Patterns for Distributed Hash TablesCheap Cross Item Transactions

time to read 5 min | 846 words

And yet another post in my series on using Distributed Hash Tables (DHT).

The previous ones are:

    And in this post, I want to discuss how we can implement cross item transactions. This is a bit more complex than it sounds, because most of the DHT out there will not allow you to have any atomic operation on more than a single item. This makes sense, since DHT is well... distributed, trying to coordinate a transaction in a DHT would require a distributed transaction, something that has a very high performance penalty.

    Again, I'll say upfront that if you need transactions in a DHT, you are probably doing something wrong. A DHT is based on a key / value lookup, trying to turn that into something that resemble a RDBMS will cause problems. Use this approach with care.

    Let us consider the following case, we have Customer, Order and the association between customer and the orders. We have decided to implement this in the following fashion:

    • Customer #1 - customer data
    • Customer #1 Orders - associated orders ids
    • Order #14 - order id

    I am repeating again that a probable better way would be to aggregate all the customer information (including its orders) in the customer data, instead of spreading that around on multiple keys, but I have to use some example here, and I choose that one.

    We want to be able to add an order to the customer in a single transaction, that is, with all the usual ACID properties. Let us say that adding an order will modify customer and the associated orders as well, so we can't have just update the associated key and end with that, we have to have a smarter approach, because we are updating two keys, which must be in sync.

    One aspect of the propose solution is that we have to think ahead and design what our transaction boundary will be. In effect, this is very similar to the way we draw transaction boundaries in DDD, although in this case this is actually mandatory.

    The proposed solution is quite simple, instead of putting the data in the cache as described above, we can put it using the following approach:

    • {Customer #1 Group} Customer #1
    • {Customer #1 Group} Customer #1 Orders
    • {Customer #1 Group} Order #14

    The important bit is the use of an item group, because we have this, we can now perform an update using the following approach:

    LOCK "Customer #1 Group"
    customerGroup = GET "Customer #1 Group"
    customer, associated_orders = GET customerGroup + " Customer #1", customerGroup + " Customer #1 Orders"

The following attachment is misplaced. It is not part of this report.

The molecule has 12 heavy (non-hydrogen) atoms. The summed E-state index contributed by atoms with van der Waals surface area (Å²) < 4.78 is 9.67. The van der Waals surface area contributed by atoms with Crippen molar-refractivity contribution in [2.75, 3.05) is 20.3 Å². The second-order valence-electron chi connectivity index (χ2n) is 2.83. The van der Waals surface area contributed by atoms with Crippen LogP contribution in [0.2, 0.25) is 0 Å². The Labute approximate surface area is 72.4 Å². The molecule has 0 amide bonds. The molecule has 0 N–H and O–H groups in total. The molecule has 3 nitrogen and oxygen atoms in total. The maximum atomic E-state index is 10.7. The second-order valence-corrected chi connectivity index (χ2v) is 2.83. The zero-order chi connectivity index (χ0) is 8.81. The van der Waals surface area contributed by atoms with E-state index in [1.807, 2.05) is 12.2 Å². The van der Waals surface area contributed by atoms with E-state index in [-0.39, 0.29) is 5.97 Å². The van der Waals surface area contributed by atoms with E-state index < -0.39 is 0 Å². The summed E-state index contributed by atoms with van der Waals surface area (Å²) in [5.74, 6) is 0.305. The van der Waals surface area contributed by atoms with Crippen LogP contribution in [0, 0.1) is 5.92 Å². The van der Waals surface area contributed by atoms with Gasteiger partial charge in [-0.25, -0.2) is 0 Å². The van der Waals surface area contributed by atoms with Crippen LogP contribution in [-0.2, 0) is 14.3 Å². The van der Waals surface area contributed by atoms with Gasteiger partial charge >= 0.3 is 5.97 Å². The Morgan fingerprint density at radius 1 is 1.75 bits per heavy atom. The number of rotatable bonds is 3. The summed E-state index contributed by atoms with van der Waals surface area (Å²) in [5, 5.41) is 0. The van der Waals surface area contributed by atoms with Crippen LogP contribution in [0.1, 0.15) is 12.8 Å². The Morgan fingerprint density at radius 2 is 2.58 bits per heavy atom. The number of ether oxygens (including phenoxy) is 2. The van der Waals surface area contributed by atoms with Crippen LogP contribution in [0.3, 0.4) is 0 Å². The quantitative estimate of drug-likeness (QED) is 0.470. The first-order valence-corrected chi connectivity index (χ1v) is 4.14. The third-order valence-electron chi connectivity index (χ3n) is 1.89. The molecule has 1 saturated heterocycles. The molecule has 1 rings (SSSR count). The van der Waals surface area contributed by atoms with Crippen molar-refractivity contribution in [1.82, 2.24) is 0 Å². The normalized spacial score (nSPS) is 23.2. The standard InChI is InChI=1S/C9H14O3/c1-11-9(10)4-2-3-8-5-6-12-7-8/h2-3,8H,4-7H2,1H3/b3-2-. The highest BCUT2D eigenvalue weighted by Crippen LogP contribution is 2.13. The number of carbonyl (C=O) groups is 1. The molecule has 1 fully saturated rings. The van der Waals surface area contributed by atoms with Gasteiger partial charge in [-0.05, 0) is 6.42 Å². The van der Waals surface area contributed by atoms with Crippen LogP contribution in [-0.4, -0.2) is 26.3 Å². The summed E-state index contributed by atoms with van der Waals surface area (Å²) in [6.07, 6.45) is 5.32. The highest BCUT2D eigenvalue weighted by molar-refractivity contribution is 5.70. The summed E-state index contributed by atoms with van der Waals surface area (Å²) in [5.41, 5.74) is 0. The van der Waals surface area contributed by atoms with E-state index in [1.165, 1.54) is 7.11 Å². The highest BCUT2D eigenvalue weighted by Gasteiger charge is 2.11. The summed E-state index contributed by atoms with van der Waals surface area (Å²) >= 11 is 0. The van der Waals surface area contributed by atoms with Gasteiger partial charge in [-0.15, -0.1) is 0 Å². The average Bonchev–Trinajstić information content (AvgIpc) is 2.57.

// Do business logic to update customer & orders
    customerGroup = Guid.NewGuid()
    PUT customerGroup + " Customer #1", customer
    PUT customerGroup + " Customer #1 Orders", associated
    PUT "Customer #1 Group", customerGroup
    UNLOCK "Customer #1 Group"
    // optional: delete previous version, or just let it expire

    The logic here is simple, we lock on the group key, thus preventing anyone else from updating on it. Then we get the group key and the current state of the items in the group. We update them, generate a new group key and put the new items there, finally, we update the customer group and unlock it.

    Let us look at it from the ACID properties that we manage to get:

    • Atomicity - until we update the group key, which is the final stage, all of our changes are private, and not visible to the outside world. In fact, if another "transaction" has started reading while this was running, it will get the previous version of the value, while running concurrently with this one, instead of blocking.
    • Consistency - see atomcity, since updating the group key is the last step, we always publish a consistent state.
    • Isolation - see atomicity, no one can access the new values until we publish the group key
    • Durability - this depends on the guarantees that the DHT makes

    This is, I think, a very elegant solution. I would caution you again from adopting it across the board, use a DHT as it is meant to be used, not try to force it to be a RDBMS.

    More posts in "Patterns for Distributed Hash Tables" series:

    1. (09 Aug 2008) Range Queries
    2. (09 Aug 2008) Lookup by property
    3. (09 Aug 2008) Cheap Cross Item Transactions
    4. (09 Aug 2008) Item Groups
    5. (08 Aug 2008) Locality